As the cowboy craze receded, film work still came my way as an on-camera “talking head” historical interviewee and/or behind the scenes as a consultant, and sometimes wrangling horses (including my own), on a host of History Channel series—the popular Tales of the Gun, Modern Marvels and others. While I was working on the cable network shows, along with hand doubling actors for trick gun scenes (including twirling a pair of power drills for a scene in TV’s Parker Lewis Can’t Lose), calls came in for more “A” pictures. Coaching Will Smith in some fancy gun work for 1999’s Wild Wild West, and a one-day flintlock-loading stint with Mel Gibson again for The Patriot (2000), produced more opportunities to add my two cents’ worth of authenticity to movies. For that Mel Gibson epic, I spent several sessions getting Heath Ledger and a 12-year-old Trevor Morgan to where Heath could load and fire a Brown Bess flintlock musket at the same rate as a British soldier of the 1770s (three shots per minute), while little Trevor, who was but a few inches taller than Miss Bess, fired his trio in 70 seconds flat!


For Mel Gibson’s Revolutionary War-era epic The Patriot, Phil gave actor Heath Ledger extensive training in how to load and fire a Brown Bess musket (using blank paper cartridges), a Kentucky rifle (loading from a horn at his side), and flintlock pistols. Ledger was an eager student and told Phil that he enjoyed his time at the range with these period firearms. Courtesy Columbia Pictures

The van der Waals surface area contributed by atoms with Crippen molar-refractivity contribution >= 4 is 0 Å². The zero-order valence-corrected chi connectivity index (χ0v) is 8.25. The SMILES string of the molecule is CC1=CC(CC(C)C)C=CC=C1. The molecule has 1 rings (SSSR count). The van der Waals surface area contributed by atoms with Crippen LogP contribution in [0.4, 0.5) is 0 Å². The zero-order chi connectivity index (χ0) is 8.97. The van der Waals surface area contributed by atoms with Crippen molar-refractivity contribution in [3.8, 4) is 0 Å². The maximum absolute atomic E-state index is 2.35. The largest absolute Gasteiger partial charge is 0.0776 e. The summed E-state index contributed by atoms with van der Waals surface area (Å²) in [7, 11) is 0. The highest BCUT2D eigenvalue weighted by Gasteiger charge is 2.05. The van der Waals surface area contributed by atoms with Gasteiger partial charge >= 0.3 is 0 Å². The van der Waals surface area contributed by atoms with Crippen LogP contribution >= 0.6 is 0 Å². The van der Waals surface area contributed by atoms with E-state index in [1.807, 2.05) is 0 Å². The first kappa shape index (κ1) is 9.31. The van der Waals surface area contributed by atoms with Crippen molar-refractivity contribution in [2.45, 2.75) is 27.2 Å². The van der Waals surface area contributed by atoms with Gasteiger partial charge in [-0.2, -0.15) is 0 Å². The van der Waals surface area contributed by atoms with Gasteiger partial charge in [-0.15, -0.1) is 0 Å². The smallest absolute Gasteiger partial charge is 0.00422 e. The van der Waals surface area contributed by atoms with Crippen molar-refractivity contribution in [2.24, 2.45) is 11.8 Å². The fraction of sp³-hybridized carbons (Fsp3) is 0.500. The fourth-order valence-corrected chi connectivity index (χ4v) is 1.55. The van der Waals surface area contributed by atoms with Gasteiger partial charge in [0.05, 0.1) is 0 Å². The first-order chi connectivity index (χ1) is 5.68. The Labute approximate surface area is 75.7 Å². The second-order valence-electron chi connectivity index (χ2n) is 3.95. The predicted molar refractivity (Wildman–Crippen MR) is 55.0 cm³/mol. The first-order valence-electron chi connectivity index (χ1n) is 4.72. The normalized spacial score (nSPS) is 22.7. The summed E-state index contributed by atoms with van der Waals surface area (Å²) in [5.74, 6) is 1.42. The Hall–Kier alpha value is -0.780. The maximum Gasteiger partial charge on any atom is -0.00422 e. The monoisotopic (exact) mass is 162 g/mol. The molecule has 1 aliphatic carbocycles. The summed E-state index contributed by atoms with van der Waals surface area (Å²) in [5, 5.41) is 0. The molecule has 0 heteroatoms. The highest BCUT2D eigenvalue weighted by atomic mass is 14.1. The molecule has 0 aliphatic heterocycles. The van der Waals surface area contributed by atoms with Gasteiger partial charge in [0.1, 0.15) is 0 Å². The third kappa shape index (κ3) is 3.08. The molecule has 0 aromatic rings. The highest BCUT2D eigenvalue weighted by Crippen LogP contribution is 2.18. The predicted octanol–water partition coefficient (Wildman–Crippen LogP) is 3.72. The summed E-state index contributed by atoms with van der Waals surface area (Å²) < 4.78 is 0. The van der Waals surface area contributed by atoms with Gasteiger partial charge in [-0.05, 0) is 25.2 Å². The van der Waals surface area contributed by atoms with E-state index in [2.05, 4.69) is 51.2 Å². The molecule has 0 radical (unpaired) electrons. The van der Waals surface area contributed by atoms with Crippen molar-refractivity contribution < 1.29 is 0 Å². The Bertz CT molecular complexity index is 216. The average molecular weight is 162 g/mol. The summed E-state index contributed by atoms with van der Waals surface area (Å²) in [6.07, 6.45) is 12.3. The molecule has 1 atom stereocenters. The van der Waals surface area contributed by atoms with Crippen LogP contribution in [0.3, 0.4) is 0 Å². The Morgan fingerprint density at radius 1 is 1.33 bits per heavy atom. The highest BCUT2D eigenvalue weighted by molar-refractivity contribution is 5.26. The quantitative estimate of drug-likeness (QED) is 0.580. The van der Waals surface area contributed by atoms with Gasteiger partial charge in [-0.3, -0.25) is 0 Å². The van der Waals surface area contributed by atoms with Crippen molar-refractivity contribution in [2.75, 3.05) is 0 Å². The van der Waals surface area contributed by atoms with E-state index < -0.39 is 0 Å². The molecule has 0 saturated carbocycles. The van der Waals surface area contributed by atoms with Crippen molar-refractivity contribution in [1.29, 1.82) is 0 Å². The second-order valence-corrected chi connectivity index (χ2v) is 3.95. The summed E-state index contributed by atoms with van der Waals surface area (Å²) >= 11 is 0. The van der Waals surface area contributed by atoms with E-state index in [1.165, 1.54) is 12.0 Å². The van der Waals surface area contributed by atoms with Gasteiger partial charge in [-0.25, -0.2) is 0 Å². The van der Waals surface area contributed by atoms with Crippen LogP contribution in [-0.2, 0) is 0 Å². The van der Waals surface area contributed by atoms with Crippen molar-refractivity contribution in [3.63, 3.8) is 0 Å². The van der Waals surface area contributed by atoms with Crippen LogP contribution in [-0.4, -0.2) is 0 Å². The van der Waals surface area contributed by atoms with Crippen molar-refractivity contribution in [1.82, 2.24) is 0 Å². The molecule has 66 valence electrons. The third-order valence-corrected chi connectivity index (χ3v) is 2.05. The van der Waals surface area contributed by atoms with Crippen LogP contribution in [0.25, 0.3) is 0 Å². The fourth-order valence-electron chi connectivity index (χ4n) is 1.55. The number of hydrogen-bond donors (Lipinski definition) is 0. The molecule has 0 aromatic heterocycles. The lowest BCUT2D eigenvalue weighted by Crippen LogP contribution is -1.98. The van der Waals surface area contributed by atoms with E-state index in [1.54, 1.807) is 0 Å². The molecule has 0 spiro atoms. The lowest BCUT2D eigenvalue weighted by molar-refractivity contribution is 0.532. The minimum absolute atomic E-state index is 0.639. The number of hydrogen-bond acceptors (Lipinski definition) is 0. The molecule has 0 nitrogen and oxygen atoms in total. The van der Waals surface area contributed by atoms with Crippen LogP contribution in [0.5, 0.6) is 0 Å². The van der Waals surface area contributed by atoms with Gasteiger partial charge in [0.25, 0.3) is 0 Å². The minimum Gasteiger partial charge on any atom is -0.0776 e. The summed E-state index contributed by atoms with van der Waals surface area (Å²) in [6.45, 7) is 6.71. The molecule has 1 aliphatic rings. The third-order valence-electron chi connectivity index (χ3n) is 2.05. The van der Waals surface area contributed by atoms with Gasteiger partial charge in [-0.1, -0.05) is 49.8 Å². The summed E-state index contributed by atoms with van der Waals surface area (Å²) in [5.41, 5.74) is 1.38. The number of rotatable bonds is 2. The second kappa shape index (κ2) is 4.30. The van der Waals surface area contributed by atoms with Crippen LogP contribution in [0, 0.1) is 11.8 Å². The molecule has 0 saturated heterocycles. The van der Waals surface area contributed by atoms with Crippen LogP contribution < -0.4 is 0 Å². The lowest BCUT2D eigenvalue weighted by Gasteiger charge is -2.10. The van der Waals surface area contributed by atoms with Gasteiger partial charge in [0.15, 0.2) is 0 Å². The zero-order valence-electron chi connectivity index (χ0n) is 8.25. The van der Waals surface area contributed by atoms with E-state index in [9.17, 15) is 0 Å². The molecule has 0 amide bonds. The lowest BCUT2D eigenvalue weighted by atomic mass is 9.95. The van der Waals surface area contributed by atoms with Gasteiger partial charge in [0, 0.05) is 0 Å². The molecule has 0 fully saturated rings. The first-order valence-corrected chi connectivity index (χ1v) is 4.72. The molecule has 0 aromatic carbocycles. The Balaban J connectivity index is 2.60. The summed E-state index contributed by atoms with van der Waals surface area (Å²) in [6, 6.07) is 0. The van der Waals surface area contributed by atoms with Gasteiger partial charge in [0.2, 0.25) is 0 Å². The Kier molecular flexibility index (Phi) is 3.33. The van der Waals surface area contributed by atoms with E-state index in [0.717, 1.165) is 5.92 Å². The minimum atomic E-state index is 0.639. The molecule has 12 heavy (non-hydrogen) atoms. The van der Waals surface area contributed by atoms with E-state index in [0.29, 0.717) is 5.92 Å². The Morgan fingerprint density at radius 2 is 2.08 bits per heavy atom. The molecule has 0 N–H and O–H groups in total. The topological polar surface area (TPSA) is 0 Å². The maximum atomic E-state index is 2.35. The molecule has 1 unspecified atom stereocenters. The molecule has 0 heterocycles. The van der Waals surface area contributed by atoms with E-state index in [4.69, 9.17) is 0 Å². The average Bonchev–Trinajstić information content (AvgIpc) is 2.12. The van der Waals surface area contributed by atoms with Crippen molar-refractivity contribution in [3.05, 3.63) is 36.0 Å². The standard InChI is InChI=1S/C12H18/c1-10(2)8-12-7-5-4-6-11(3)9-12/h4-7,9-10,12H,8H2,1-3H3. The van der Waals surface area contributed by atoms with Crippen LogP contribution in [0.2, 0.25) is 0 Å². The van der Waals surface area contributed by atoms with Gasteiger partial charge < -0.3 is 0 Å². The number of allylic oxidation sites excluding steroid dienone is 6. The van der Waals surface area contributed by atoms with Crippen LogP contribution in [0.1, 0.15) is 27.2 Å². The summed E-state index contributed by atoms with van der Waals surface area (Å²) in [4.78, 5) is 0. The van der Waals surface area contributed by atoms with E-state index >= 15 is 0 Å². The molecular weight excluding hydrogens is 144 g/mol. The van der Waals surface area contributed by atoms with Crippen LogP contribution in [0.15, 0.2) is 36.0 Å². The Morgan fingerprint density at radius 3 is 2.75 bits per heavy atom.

Safety First

When training or working on set with actors, we took special care while loading and handling any gun. We wouldn’t hand the actor any loaded firearm until the moment before “action” was called and filming commenced. We instructed actors to treat any gun as loaded, never aim directly at anyone, and to point any firearm at an angle slightly off to the side of their make-believe adversary in a safe direction (camera angles can adjust to give the desired look). Firearms safety was always our utmost concern, and we’ve never had any accidents with guns. 

While working on various projects, my goal was to add little bits of realism, not only in the type of guns used for the different eras in Westerns, but also gunleather, period costuming and other areas that depict the film’s timeframe more accurately. In November 2002 I was on location in South Dakota, schooling 50 of 150 cavalryman extras assigned to me in the dismounted drill and manual of arms (with trapdoor Springfield carbines), circa 1890, for the Touchstone Pictures movie, Hidalgo (released in 2004). Director Joe Johnston teased me, saying I had my own army, since I had formed all of the troopers into squads of 25 men each, for ease of management. He laughed, but said he appreciated that I had them under control and not wandering around aimlessly. Fortunately, I had friend Jim Hatzell, a technical consultant himself on many Westerns, act as second in charge, along with some military veterans who pitched in, as our “regiment” marched informally to the “front” when troopers were called for on-camera shots.